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About The Production

In 1989, producer Douglas Wick became intrigued with the thought of making a movie about invisibility and its ramifications. He explains, "At about that time, there was the beginning of a revolution in visual effects technology, and it became clear to me that you could now show the tracings of an invisible man like never before. So, in addition to the universal fascination with invisibility, there was the developing possibility of visual fireworks."

A strong, coherent story eluded Wick until he conferred with screenwriter Andrew W. Marlowe, fresh from the success of "Air Force One." Like Paul Verhoeven, Marlowe was fascinated with the psychological implications of a person with all societal constraints lifted.

Adding to his interest and qualifications, the writer has long been fascinated by the complex world of special effects and is a frequent visitor to the fields leading labs and companies.

Verhoeven recalls, "When Andrew wrote the script, he included special effects that were not yet possible. He wrote it anticipating that in one year we could do these effects. He wrote on the edge, and it has really pushed the envelope."

Marlowe says of the story, "It is an exciting morality play about a charismatic leader held in check by society's rule. With no cliches, we see what transpires as these rules are slowly removed, just as the layers of his body disappear."

Enthused by Andrew Marlowes treatment, Douglas Wick sent it to director Paul Verhoeven, the noted Dutch-born filmmaker who has created some of Hollywoods major blockbusters. "He was the director I always wanted for "Hollow Man." The films real challenge was not in the creation of the visual effects but in finding a great filmmaker to actually make the effects integral to the drama. Paul is not only a mathematician and scientist gifted in working with special effects, he is an extraordinarily visual story teller who keeps audiences spellbound."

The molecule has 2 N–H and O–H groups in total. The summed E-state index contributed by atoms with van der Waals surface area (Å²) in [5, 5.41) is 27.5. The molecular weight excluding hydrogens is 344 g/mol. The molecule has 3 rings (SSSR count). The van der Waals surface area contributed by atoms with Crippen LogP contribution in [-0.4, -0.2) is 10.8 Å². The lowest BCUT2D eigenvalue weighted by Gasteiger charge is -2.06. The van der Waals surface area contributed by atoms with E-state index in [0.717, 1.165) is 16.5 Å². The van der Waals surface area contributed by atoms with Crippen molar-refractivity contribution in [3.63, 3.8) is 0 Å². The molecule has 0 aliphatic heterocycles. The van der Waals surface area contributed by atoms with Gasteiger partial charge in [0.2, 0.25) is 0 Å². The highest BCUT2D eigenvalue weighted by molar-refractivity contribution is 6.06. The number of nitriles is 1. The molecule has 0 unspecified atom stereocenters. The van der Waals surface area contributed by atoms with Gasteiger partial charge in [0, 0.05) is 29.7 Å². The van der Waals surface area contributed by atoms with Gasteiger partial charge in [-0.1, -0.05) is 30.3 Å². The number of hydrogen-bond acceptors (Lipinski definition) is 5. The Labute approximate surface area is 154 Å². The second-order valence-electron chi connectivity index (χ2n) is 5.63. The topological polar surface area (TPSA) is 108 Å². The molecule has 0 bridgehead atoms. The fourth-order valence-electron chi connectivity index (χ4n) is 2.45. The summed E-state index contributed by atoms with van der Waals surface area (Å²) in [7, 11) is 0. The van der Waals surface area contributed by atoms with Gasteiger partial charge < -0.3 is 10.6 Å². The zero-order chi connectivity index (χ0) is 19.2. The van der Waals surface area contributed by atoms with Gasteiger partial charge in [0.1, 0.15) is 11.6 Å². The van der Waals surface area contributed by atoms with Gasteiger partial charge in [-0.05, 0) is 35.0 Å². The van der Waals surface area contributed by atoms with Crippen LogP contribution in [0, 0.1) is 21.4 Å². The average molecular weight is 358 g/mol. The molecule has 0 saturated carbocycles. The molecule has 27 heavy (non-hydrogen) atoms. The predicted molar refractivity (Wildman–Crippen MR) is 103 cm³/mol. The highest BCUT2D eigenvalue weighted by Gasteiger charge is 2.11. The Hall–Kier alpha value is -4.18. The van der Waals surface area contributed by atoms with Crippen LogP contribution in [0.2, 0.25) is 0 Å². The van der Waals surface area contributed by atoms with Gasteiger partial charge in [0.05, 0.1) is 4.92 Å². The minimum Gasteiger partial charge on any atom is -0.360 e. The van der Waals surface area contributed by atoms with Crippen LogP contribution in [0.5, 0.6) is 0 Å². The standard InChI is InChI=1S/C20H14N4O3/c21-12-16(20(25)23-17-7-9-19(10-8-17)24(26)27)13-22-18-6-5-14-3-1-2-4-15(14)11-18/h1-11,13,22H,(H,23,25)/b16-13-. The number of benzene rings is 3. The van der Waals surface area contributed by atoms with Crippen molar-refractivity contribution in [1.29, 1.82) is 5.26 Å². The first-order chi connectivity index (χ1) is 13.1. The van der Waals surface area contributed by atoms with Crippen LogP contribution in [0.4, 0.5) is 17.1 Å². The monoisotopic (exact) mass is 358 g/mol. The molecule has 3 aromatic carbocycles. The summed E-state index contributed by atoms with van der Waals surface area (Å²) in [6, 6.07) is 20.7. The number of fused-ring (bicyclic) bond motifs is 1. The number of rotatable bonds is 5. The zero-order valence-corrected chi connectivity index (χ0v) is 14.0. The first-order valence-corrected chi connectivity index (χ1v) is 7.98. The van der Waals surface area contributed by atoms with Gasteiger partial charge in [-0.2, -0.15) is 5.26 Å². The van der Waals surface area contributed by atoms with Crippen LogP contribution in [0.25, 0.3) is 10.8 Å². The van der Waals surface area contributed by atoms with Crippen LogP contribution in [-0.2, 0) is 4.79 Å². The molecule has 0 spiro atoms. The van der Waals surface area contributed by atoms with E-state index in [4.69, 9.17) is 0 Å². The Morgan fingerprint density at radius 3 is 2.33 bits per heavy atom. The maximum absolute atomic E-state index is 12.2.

Indeed, the films of Paul Verhoeven invariably delight and disturb audiences. His early Dutch pictures are a remarkable series of social, sexual and historical exploration that are by turns bitter, cruel, funny, tragic and witty.

Verhoeven explains his attraction to the sci-fi genre. "When I went to the United States to work, I knew that I did not know enough about the nuances of American culture to reflect it in film. I did not want to have to worry about breaking rules of American society or making mistakes because I was not aware of certain expressions or social behavior. I felt more secure working in science-fiction."

Verhoevens Hollywood debut was "RoboCop," a huge science fiction success. He returned to the genre with the blockbuster "Total Recall," followed by the epic space fantasy "Starship Troopers." He also continued to delve into the realm of psychological thrillers with "Basic Instinct" and the erotically charged "Showgirls," undoubtedly the highest-profile films of 1992 and 1995, respectively.

Boiling down his complex body of work, Verhoeven says, "I take the elements of life as I see them and put them into movies the things I love and the things I hate."

Verhoeven recalls his initial reading of the "Hollow Man" screenplay. "The characters were precise. The plot contained

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